Studio Course designed a terrace garden and fondly nick-named it ‘Verandah on the Roof’. Its metamorphosis from a simple terrace garden to a vibrant lounge makes it a perfect appendage to a home.
Perched on top of a duplex apartment of a 12 storey building, overlooking the beautiful race course in the city of Pune, this extraordinary place, ‘Verandah on the Roof’ as the Architect describes it, is far from the ordinary. Designer Kalpak Shah narrates how the client’s brief for a special place crafted in sync with their lifestyle, which revolves around books, food and plants, became their starting point.
He also shares how his clients wanted a place to unwind and to “immerse and indulge in the pleasures of one’s seeking”. What has emerged is a space so fluid in its form, that it seamlessly blurs the boundary which separates the inside from the outside. An anomaly which stands out from the norm while being so understated in its charm that it makes the user truly comfortable.
In many cultures around the word, the verandah has been like a tradition in architecture. It acts as a prelude; a link connecting two realms – the private and the public, a transitional space. Kalpak explains how the verandah, “an element central to making our houses into homes,” becomes an inspiration for the ‘Verandah on the Roof’. Just like a traditional verandah, this terrace cum garden is a partially covered library space, screened with large beautifully framed French windows extending to an open pantry and a garden reading nook.
This multi-functional space is connected to the main house below through a wooden staircase which is a confluence between the two levels – a perfect interface. The existing walls along the staircase were broken down which has helped to bring in more light while allowing the two floors to interact and function as one unit.
As you position yourself into this space, what stands out is the bold statement of the natural, un-lacquered cement grey, used as a backdrop to create an unconventional setting. The designer has cleverly used the traditional water proofing technique of ‘Ghotai’ – a vernacular term meaning – ‘constant movement of hand’.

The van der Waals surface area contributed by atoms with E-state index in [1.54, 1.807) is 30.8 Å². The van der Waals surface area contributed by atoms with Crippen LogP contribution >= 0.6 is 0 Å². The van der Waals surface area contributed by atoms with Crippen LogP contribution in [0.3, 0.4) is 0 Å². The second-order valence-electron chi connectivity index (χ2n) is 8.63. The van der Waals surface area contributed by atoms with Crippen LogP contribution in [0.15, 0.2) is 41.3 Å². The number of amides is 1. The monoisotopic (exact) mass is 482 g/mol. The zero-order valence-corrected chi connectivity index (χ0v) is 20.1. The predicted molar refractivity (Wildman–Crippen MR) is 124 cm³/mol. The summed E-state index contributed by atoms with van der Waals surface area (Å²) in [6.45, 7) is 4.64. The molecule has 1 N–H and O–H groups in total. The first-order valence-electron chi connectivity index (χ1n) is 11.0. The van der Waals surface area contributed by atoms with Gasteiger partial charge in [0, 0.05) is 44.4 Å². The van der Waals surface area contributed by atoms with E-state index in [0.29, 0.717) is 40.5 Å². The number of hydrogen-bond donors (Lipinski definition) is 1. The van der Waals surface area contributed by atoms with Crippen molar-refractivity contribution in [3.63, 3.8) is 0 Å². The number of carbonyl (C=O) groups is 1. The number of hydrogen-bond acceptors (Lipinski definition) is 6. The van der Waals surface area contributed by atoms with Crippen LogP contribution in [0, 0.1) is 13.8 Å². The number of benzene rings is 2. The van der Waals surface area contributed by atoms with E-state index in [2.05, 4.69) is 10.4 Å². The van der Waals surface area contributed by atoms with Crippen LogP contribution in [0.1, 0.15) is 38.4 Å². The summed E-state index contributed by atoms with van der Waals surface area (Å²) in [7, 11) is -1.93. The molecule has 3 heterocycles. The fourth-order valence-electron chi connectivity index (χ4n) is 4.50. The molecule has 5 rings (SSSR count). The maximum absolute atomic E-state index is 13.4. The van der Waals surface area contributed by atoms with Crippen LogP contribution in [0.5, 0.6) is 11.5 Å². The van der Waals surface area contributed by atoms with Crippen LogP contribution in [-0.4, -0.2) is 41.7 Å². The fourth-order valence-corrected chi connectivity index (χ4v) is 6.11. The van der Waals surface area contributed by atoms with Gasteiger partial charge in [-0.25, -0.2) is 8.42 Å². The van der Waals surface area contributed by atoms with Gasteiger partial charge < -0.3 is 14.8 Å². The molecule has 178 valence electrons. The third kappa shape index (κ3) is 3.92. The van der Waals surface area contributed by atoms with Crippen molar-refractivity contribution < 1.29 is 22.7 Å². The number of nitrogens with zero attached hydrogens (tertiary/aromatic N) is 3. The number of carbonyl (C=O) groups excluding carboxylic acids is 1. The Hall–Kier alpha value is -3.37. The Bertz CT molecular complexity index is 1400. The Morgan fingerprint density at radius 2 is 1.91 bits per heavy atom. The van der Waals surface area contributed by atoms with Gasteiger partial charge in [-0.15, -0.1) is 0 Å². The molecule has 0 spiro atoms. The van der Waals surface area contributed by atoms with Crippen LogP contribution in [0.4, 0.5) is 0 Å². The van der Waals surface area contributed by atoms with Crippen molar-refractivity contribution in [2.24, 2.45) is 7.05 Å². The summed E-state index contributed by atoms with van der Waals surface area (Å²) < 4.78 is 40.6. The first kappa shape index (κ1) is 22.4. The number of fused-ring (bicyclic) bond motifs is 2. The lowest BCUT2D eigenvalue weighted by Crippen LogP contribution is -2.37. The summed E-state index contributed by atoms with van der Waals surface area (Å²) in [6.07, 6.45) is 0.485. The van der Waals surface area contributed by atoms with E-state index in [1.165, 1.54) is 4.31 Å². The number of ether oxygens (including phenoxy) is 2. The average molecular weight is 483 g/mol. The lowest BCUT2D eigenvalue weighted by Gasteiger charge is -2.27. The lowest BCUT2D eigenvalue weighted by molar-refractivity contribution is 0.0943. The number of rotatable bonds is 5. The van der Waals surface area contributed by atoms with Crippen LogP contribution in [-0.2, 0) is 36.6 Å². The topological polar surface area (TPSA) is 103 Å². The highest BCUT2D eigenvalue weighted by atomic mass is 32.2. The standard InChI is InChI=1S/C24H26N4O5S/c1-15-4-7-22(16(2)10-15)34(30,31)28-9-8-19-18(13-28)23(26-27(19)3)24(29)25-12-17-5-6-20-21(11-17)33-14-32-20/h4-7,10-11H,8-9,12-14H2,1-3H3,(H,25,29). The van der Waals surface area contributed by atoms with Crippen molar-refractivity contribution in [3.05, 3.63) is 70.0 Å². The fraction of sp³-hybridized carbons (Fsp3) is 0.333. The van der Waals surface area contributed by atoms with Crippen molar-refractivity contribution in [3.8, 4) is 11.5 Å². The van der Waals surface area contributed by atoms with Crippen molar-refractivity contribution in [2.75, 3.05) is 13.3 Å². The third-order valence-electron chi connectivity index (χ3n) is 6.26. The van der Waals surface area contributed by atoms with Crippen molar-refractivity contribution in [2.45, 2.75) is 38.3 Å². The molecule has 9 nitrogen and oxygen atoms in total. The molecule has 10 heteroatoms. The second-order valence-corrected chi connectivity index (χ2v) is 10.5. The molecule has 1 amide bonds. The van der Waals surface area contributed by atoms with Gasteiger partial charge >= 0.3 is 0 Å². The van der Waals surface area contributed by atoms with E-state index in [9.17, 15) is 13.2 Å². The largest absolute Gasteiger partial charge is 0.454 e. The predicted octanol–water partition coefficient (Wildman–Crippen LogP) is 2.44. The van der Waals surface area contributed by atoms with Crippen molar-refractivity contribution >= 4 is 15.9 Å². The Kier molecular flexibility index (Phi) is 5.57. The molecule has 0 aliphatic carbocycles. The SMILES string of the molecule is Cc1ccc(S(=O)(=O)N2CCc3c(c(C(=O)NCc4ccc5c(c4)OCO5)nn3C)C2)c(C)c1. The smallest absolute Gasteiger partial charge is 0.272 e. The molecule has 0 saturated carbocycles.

The use of this traditional technique, as an ode to the past, leaves behind a beautiful colour, and the texture of hand imprints on the walls and the floor, which is just poetic! Kalpak explains, “The hand movement imprints on the plaster along with the Teak wood carpentry, constantly give out a sense of the tactility of the process that was employed.” This detail is true to the Studios’ design philosophy of using natural materials which give “warmth, humility, and earthiness to a space”.
An open plan, “low-on clutter” space allows for visual porosity through the entire span of the terrace while still allowing the three main functions to work independently. The library unit accommodates an open riser metal staircase which, while fulfilling the functional requirement of connecting to the store above is aesthetically crafted to avoid any visual clutter.
This minimalist design, absent of any ornamentation is reflected in the other custom designed fixtures too which are designed with the “notion to fade away”. The ambiguous edge that separates the indoor and the outdoor opens out to an open pantry where one can walk barefoot on the gravel path.
Here, again the designer plays on the senses – “walking on the gravel produces a sound which triggers the memory of being in the outdoors.” The reading nook surrounded by the garden patch and the lotus pond is a ‘tranquil setting’.
The spatial sequence experienced by a person navigating from the floor below is heightened by the play of light that one experiences. From the wooden staircase that brings one up to the library, to walking out on the graveled path leading up to an al fresco barbecue kitchen and further to the garden patch – the reading nook stands testimony for cleverness in play of light.
All elements of design from the organisation of the spaces to the colour, texture of the walls and the floor come together to give a bottom-up feel to the space. A contemporary design with a brilliant juxtaposition makes the most of its setting, from capturing the city’s views from its elevated position to a vibe of being rooted to the ground. The Architect sums it up perfectly, “The Veranda on the Roof has become a refuge where the shifting contexts constantly create new meanings.”
Text By Prachi Nikam Patel
Photographs Courtesy Hemant Patil